A study published in The Lancet, a British medical journal, indicates patients with the novel coronavirus could remain infectious for as long as 37 days.
Experts have recommended an isolation period of 14 days after exposure, but the new research indicates the virus’s RNA was detectable in respiratory samples from survivors for a median length of 20 days after infection, according to the study.
These results carry “important implications for both patient isolation decision-making and guidance around the length of antiviral treatment,” wrote co-author Fei Zhou of the Chinese Academy of Medical Sciences.
“To the best of our knowledge, this is the largest retrospective cohort study among patients with COVID-19 who have experienced a definite outcome,” the authors wrote.
“We found that older age, higher SOFA [Sequential Organ Failure Assessment] score, and elevated d-dimer [fibrin degradation product] at admission were risk factors for death of adult patients with COVID-19,” they added. “The prolonged viral shedding provides the rationale for testing novel coronavirus antiviral interventions in efforts to improve outcomes.”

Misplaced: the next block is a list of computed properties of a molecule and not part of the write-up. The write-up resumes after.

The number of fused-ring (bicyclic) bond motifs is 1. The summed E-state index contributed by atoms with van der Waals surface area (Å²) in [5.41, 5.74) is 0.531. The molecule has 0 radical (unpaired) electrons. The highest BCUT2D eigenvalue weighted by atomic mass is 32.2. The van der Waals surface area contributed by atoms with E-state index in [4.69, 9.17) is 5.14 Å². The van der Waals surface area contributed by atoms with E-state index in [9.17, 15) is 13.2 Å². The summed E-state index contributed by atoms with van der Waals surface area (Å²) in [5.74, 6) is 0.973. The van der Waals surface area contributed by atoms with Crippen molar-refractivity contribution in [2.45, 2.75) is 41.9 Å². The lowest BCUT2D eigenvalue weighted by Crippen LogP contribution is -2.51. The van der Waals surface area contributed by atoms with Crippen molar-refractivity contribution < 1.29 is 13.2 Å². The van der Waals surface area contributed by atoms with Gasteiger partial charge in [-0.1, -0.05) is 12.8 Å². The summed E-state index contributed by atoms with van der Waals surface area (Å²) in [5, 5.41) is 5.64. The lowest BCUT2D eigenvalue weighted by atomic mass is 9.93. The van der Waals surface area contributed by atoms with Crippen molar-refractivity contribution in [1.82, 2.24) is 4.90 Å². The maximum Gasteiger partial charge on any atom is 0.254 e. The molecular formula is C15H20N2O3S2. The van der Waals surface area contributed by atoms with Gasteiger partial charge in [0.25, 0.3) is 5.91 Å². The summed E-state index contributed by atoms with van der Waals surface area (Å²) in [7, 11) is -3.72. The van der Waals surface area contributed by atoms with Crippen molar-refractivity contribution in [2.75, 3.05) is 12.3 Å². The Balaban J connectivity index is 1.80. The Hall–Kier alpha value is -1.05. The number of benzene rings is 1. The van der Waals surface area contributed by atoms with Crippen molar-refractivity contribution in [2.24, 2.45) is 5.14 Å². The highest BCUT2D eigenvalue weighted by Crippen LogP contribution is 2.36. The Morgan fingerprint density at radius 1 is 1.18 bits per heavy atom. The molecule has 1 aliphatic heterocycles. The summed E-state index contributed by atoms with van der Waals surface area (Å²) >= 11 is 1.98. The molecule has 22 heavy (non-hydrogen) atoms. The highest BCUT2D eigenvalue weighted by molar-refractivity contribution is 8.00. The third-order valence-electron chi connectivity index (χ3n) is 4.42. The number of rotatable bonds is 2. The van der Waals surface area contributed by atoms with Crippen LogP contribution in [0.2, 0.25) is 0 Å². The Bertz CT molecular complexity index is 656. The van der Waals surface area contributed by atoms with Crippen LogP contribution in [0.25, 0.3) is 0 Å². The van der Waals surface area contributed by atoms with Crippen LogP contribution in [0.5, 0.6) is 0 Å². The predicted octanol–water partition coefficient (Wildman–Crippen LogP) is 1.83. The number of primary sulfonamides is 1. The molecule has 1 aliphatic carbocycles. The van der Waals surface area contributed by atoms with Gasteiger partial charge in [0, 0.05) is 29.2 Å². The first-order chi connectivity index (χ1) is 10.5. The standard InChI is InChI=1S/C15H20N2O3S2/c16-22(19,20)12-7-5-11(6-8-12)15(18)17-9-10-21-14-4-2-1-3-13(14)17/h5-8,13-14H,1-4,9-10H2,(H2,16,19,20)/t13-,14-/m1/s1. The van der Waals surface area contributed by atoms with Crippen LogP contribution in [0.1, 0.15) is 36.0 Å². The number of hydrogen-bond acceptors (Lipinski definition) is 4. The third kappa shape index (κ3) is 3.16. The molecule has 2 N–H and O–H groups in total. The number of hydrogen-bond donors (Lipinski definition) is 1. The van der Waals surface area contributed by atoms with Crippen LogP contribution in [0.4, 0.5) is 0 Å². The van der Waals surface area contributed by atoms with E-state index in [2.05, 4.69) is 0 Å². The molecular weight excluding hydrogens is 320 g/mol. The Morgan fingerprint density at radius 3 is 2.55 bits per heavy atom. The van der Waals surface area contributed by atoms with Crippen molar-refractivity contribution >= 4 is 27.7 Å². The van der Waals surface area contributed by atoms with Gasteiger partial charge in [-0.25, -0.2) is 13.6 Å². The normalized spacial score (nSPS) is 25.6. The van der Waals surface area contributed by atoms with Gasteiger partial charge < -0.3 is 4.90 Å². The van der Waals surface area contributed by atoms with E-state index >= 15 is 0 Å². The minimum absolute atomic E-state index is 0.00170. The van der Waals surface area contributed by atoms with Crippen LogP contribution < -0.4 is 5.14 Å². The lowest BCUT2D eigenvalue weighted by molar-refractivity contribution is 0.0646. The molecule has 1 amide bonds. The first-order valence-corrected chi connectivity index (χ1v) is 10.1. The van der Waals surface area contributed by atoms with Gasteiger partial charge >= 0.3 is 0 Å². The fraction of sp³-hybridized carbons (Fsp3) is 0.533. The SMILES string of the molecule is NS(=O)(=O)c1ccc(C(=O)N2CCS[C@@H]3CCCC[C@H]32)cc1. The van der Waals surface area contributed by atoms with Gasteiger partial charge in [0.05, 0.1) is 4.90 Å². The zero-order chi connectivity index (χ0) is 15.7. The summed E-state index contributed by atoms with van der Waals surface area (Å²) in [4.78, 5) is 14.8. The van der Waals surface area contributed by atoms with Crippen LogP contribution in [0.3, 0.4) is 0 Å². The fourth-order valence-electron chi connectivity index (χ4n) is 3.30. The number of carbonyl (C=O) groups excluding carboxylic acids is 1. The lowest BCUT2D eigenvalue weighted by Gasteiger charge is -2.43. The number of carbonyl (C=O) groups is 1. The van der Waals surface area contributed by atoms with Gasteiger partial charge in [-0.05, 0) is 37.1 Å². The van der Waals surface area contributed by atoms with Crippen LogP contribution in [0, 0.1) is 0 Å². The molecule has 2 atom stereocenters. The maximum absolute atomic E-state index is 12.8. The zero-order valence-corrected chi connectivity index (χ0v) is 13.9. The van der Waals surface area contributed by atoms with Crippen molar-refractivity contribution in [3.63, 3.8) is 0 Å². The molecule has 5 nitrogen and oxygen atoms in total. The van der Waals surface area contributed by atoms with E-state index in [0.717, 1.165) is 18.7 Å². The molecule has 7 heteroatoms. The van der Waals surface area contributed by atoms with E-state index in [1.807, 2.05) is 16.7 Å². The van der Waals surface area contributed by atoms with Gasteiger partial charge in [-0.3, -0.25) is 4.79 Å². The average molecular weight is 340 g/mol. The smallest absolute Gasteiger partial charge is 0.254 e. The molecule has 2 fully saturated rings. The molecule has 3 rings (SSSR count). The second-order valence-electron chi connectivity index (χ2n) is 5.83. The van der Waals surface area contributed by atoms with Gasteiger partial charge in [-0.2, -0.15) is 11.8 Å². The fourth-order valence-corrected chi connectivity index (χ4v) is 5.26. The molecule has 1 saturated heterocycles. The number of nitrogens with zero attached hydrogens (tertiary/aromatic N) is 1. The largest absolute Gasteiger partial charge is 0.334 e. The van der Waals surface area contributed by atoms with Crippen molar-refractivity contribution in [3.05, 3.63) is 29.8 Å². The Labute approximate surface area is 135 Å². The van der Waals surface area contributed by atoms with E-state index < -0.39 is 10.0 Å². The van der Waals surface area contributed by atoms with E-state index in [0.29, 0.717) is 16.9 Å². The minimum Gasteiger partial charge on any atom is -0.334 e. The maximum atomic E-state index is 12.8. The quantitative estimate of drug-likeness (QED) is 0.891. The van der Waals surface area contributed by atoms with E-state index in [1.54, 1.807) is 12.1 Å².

The virus has spread to 118 countries in recent months, with about 125,000 cases confirmed.
The publication of the study comes a day after tests still awaiting peer review indicated the virus may also survive in the air for several hours and remain on surfaces for up to three days.